In September 1909, US polar adventurer Frederick A Cook announced to the world that he and two Eskimo companions had just returned from the North Pole after a journey of nearly two years. His bold claims were immediately met with derision by another US veteran of the ice, Robert E. Peary, who counter-claimed his own expedition was the first, reaching the pole on April 6, 1909 . Now, almost one hundred years on, both men's claims raise serious doubts, despite vigorous debates supporting both efforts.
In truth, any claim about a journey to the North Pole during this era must be doubtful because of the elusive nature of the objective and the inherent inaccuracies of the instruments of the time.
"Neither Cook's nor Peary's claim has been conclusively disproved, and both claimants have their defenders, but insofar as an informed consensus can be identified it would be against both claims. Commander Richard Byrd's claim to have made the first aircraft flight to the Pole on 9 May 1926 is similarly controversial and recent evidence suggests that in fact he turned back about 100 miles south of the Pole, though again he too has his defenders. If Cook, Peary, nor Byrd is to be believed, the first to see the Pole were those travelling with Roald Amundsen aboard the airship Norge on 12 May 1926. However it was the Soviet's 1948 aircraft landing that is generally considered to be the closest to the exact geographic goal."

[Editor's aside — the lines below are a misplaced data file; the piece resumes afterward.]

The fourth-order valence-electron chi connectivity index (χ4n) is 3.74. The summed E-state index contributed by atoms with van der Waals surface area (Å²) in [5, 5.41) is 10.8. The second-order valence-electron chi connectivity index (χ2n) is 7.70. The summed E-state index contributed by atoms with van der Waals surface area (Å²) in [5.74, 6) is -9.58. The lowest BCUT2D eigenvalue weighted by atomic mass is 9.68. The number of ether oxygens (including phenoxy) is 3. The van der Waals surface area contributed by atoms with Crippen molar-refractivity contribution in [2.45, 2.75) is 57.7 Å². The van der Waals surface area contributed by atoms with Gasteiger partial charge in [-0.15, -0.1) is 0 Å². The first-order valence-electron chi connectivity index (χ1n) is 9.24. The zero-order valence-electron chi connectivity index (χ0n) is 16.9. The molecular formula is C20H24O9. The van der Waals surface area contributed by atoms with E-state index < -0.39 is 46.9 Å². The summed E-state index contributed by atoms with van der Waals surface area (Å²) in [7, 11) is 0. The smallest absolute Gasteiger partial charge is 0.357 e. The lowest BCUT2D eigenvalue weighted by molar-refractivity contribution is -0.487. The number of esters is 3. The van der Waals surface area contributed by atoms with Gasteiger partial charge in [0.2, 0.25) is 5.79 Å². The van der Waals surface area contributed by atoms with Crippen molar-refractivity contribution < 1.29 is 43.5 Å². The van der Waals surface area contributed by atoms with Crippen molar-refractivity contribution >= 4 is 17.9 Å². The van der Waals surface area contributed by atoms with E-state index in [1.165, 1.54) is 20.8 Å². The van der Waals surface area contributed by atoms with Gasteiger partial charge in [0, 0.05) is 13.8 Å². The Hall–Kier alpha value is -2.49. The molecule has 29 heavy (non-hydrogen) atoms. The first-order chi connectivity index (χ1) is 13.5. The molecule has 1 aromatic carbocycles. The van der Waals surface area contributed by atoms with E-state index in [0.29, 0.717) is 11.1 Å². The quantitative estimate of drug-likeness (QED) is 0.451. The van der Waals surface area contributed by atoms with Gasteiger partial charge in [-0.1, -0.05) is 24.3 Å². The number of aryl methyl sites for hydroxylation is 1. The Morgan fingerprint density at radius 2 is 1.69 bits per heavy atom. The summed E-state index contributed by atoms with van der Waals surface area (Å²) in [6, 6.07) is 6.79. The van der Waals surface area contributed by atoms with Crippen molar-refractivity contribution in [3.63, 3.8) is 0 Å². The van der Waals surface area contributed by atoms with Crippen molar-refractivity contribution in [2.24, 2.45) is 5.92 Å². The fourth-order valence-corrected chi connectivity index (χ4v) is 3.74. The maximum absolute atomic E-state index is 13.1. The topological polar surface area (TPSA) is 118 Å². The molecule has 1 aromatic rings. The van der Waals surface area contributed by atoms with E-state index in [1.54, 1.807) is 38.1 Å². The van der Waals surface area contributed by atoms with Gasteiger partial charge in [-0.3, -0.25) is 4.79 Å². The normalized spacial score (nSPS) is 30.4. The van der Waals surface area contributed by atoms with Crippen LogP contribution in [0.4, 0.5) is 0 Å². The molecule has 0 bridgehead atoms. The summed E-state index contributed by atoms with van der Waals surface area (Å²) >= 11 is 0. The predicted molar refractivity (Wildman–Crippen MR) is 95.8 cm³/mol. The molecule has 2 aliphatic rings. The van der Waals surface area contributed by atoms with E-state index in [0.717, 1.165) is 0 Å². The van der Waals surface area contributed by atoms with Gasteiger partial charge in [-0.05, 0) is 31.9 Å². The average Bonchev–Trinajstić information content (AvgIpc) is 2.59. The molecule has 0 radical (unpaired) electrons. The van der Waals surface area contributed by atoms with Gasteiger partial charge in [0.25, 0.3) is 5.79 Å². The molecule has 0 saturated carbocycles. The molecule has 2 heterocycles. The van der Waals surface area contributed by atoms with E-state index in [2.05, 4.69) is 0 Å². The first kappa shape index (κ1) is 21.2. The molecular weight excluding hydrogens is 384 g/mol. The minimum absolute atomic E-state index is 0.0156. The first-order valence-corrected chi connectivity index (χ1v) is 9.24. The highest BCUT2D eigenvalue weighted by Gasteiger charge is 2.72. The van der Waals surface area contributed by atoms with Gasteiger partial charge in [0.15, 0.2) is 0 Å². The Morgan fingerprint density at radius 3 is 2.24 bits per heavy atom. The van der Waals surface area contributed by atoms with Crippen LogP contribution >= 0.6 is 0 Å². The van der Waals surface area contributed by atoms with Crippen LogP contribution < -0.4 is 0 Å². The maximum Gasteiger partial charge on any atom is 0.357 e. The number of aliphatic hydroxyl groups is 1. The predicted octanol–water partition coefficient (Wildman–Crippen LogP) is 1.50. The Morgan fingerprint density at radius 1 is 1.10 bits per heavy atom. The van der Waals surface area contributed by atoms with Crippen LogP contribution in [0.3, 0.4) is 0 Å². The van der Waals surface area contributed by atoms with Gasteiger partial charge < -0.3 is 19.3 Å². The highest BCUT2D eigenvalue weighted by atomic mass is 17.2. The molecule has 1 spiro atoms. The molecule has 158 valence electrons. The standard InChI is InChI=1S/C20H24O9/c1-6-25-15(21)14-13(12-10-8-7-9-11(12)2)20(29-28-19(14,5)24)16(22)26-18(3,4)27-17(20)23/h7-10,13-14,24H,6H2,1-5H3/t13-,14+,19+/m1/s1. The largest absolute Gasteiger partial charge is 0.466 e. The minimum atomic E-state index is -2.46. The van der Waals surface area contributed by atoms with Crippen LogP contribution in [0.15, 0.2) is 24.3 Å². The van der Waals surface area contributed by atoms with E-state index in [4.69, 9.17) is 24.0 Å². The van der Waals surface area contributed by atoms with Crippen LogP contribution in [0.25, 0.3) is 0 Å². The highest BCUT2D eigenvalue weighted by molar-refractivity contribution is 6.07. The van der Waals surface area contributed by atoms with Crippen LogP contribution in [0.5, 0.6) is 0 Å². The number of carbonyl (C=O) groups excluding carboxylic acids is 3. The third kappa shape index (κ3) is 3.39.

In the decades after WWII, numerous "firsts" were achieved, most notably the motorised and dog-sled achievements of the 1960s, however the most sensational "northing" occurred on August 17 1977 when the Soviet icebreaker Arktika became the first surface vessel to reach the pole.
Today, it's possible to make annual sorties to the exact location of the geographic North Pole thanks to modern satellite navigation. Expeditioners aboard the vessel can even authenticate their achievement with a certificate and immediately silence any dinner party detractors.